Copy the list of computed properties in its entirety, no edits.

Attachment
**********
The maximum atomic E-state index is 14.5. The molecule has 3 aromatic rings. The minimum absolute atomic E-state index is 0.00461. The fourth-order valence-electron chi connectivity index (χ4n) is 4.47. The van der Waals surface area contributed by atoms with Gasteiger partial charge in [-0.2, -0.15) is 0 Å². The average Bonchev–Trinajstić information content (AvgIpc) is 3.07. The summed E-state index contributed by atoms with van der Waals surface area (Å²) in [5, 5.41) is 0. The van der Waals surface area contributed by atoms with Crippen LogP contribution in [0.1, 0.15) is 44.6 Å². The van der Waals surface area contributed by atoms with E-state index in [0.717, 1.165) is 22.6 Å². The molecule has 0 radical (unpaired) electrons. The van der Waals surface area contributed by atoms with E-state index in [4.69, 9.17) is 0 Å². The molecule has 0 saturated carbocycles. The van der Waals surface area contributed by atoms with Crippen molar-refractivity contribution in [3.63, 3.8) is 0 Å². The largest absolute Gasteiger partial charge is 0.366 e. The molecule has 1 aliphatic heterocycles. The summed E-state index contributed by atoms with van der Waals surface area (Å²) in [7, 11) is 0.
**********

The maximum atomic E-state index is 14.5. The molecule has 3 aromatic rings. The minimum absolute atomic E-state index is 0.00461. The fourth-order valence-electron chi connectivity index (χ4n) is 4.47. The van der Waals surface area contributed by atoms with Gasteiger partial charge in [-0.2, -0.15) is 0 Å². The average Bonchev–Trinajstić information content (AvgIpc) is 3.07. The summed E-state index contributed by atoms with van der Waals surface area (Å²) in [5, 5.41) is 0. The van der Waals surface area contributed by atoms with Crippen LogP contribution in [0.1, 0.15) is 44.6 Å². The van der Waals surface area contributed by atoms with E-state index in [0.717, 1.165) is 22.6 Å². The molecule has 0 radical (unpaired) electrons. The van der Waals surface area contributed by atoms with E-state index in [4.69, 9.17) is 0 Å². The molecule has 0 saturated carbocycles. The van der Waals surface area contributed by atoms with Crippen molar-refractivity contribution in [3.63, 3.8) is 0 Å². The largest absolute Gasteiger partial charge is 0.366 e. The molecule has 1 aliphatic heterocycles. The summed E-state index contributed by atoms with van der Waals surface area (Å²) in [7, 11) is 0.